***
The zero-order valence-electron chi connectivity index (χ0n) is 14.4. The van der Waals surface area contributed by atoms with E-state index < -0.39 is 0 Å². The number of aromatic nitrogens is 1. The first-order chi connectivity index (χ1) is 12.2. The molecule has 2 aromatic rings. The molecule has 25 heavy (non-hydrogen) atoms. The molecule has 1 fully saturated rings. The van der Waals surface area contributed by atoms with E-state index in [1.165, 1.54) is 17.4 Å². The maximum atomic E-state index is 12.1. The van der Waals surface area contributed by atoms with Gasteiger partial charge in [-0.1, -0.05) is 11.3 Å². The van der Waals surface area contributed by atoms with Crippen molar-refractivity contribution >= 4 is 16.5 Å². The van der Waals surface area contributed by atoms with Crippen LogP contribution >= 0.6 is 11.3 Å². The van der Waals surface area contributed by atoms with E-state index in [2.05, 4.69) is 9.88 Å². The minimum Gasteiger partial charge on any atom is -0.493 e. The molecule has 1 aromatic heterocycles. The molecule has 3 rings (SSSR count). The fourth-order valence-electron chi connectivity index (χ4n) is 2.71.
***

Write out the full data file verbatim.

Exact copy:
The zero-order valence-electron chi connectivity index (χ0n) is 14.4. The van der Waals surface area contributed by atoms with E-state index < -0.39 is 0 Å². The number of aromatic nitrogens is 1. The first-order chi connectivity index (χ1) is 12.2. The molecule has 2 aromatic rings. The molecule has 25 heavy (non-hydrogen) atoms. The molecule has 1 fully saturated rings. The van der Waals surface area contributed by atoms with E-state index in [1.165, 1.54) is 17.4 Å². The maximum atomic E-state index is 12.1. The van der Waals surface area contributed by atoms with Gasteiger partial charge in [-0.1, -0.05) is 11.3 Å². The van der Waals surface area contributed by atoms with Crippen molar-refractivity contribution >= 4 is 16.5 Å². The van der Waals surface area contributed by atoms with Crippen LogP contribution >= 0.6 is 11.3 Å². The van der Waals surface area contributed by atoms with E-state index in [2.05, 4.69) is 9.88 Å². The minimum Gasteiger partial charge on any atom is -0.493 e. The molecule has 1 aromatic heterocycles. The molecule has 3 rings (SSSR count). The fourth-order valence-electron chi connectivity index (χ4n) is 2.71.